They don’t have the time to provide service to everyone who might want their help.

So someone sets up a system. This system uses people who have a basic level of expertise. They provide the first level of help to people with questions.

They act as a filter. If the first level can’t help someone, then they pass that person to the next level of the hierarchy where the people have more experience and can handle more difficult problems.

This hierarchy frees the most experienced people to handle the most difficult problems.

Hierarchies and bureaucracies are also built to handle complexity and sheer numbers. A business may have to provide a wide variety of services, handle a wide variety of problems, or simply provide service for large numbers of people. In that case, it needs a structure which directs people with needs to the part of the business that can service them best.

So, what’s wrong with that?

On its own, probably very little.

Where Things Go Wrong

But we add to it conceit, and the desire for power.
Each level of experts, or department within a business, likes to pretend that they are the most important.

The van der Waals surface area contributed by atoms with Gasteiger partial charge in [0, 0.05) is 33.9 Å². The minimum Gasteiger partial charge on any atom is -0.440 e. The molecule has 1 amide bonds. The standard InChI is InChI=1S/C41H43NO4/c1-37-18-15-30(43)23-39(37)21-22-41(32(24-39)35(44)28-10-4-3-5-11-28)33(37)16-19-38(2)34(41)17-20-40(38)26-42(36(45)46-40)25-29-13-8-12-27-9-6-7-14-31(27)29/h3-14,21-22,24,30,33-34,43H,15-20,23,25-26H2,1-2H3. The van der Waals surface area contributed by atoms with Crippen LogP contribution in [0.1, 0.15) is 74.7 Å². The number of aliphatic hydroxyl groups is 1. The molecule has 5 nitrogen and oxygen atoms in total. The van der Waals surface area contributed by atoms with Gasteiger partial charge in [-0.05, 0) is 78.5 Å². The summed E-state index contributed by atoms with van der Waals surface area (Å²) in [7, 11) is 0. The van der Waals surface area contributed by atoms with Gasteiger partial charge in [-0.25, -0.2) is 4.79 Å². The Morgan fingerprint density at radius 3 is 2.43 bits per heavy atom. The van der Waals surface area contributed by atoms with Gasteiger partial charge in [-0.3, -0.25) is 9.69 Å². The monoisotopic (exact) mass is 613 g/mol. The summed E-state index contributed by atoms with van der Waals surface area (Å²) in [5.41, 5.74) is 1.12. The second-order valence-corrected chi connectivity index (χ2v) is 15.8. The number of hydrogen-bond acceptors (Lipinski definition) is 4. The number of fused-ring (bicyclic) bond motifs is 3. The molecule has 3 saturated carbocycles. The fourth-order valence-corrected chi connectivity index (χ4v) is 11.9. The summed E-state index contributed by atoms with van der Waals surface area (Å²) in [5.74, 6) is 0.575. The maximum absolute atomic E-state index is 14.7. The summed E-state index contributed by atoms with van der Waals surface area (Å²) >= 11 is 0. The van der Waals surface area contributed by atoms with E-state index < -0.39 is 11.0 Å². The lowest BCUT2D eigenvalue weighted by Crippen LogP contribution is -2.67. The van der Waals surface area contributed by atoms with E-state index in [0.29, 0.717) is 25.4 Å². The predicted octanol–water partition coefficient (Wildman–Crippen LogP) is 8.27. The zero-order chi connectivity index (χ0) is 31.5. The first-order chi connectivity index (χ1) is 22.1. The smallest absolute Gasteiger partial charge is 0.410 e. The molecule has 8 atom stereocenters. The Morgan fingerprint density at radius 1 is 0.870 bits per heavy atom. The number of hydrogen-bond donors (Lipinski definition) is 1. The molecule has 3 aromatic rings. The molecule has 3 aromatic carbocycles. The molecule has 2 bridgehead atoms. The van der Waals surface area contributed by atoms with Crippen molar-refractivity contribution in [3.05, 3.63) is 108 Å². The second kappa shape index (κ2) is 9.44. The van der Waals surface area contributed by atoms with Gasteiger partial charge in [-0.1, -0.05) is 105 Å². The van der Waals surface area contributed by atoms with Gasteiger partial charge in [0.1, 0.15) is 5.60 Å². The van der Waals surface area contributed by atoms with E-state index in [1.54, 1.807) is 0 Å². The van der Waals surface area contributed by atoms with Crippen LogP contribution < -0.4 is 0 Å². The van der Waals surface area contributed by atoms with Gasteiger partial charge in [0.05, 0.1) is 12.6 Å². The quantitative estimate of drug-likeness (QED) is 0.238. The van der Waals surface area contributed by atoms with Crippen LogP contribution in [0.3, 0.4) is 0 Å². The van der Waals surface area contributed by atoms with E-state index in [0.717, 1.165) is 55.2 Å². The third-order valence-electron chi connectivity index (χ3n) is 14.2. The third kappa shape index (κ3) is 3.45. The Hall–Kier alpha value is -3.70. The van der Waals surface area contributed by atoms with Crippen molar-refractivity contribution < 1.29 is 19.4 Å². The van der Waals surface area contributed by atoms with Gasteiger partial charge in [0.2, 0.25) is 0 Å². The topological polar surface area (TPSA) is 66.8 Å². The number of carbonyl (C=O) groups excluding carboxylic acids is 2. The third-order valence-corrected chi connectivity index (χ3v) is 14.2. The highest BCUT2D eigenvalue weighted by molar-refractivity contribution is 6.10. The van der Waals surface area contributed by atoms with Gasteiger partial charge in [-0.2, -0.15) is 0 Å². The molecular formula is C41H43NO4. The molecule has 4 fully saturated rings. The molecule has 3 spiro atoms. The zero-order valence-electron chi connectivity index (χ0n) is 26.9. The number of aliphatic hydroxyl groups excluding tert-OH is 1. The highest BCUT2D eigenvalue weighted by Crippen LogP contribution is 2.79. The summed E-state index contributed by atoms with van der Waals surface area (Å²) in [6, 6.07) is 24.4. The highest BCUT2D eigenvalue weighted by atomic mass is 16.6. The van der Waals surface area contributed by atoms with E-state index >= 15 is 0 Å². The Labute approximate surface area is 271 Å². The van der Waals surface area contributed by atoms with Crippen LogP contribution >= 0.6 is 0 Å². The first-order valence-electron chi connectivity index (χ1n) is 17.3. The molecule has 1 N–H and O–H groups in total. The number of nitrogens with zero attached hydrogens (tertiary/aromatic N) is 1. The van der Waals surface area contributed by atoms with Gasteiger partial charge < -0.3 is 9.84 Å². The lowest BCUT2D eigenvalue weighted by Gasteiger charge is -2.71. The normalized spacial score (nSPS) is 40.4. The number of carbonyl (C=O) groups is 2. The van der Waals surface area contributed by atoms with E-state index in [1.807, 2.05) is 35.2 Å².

So they discourage people from going to another department or level. They ridicule people for questioning their expertise. They try to train people to accept whatever they are told without questioning things that don’t make sense. They discourage people from looking for another opinion if the answer seems wrong, or doesn’t provide satisfaction.

The experts at each level discourage people from being as independent as possible, and instead promote dependence.

In the religious realm, it would be like a priest, rabbi, minister, etc telling a congregant not to pray, because the leader will do that for her. (Thankfully that doesn’t happen too often. But, religious leaders, and religious organizations, with hierarchies and bureaucracies, and built of people, often suffer from the same problems that we’ve discussed above: getting caught in conceit, the desire for power, and encouraging dependence.)